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Home Fix: Help with sound proofing

Home Fix: Help with sound proofing

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Question: I need help with sound proofing. Noise from the main level travels to rooms in the basement.

What can I do to the ceiling in the basement to soundproof the downstairs rooms? I am thinking I might have to take off the dry wall, put something in the ceiling to reduce sound, then put the drywall back up. Is that the right idea?

Answer: Soundproofing or sound-absorbing materials can be used without removing the drywall covering on the ceiling. Soundproofing panels can be hung from the existing drywall ceiling the same way that drop-in ceiling tiles are installed. Metal rails and cross bars are hung from the ceiling to hold the sound absorbing panels in place. The new soundproofing panels would be about three inches below the original drywall.

Another product you might choose is a sound-absorbing, fabric-covered acoustical foam panel. The commercially available panels come in a variety of colors, patterns and thicknesses and have a class A fire rating. The panels can be in the form of wall or ceiling panels, ceiling tiles, ceiling clouds and hanging baffles.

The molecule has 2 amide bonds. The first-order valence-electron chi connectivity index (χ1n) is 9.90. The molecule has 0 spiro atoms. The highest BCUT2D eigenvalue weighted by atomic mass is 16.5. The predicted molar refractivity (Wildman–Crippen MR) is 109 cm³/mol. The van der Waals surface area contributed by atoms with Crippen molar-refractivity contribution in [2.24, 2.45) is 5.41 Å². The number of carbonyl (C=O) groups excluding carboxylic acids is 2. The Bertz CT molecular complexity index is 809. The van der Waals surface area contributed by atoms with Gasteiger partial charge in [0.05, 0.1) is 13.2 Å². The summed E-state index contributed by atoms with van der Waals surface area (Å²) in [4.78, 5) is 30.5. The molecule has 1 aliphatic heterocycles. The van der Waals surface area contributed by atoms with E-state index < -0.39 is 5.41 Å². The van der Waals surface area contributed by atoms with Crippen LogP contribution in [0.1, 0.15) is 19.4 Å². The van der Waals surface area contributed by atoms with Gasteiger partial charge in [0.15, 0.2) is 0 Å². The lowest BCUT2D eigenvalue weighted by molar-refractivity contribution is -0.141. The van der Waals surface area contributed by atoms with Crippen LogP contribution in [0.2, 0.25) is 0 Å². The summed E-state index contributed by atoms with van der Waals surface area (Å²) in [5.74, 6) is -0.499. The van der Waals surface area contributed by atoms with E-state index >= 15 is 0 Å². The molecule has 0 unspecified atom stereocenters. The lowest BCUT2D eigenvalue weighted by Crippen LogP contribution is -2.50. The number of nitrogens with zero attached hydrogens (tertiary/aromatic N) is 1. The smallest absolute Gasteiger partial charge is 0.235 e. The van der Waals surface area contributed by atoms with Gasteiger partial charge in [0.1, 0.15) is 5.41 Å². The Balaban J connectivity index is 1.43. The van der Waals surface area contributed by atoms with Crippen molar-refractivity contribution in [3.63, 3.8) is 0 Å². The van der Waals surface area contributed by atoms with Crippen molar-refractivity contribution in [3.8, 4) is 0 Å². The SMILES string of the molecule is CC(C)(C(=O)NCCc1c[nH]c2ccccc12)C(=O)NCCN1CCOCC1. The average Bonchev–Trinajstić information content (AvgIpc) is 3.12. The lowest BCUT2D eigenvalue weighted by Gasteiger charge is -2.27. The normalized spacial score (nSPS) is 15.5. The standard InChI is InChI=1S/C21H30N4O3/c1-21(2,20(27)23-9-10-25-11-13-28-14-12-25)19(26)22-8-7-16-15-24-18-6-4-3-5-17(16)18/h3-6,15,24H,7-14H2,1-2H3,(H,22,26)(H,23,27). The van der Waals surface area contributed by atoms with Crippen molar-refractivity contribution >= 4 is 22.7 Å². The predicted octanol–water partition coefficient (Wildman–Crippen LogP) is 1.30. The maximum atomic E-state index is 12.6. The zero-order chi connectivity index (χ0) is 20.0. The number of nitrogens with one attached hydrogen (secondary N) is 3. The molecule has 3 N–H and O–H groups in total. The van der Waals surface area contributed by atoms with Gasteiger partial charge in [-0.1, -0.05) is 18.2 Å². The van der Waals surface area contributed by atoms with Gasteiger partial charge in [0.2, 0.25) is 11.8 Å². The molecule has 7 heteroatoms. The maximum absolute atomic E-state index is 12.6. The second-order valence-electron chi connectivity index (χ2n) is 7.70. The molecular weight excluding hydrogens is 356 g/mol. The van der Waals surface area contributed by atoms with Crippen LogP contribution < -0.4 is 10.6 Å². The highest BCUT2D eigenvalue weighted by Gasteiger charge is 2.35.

If you want to keep the basement decor as is, you could hire an insulating contractor to fill the ceiling joist cavities with a blown-in cellulose insulation. Without having to remove the ceiling's covering, holes are drilled into the drywall at strategic locations to insure that each floor joist cavity is completely filled. Once the cellulose is in place, the holes are patched and the ceiling is painted to hide the patched work.

Cellulose is an excellent sound absorbing material and is easily installed. The cellulose is safe to use and would encapsulate any wiring, pipes and ducts that may be inside the floor joist cavities. You would have to insure that exposed electrical boxes for light fixtures or for wiring connections would not be filled with the cellulose.

C. Dwight Barnett is a certified master inspector with the American Society of Home Inspectors. Write to him with home improvement questions at C. Dwight Barnett, Evansville Courier & Press, P.O. Box 268, Evansville, Ind. 47702 or e-mail him at

Distributed by Tribune Content Agency, LLC.


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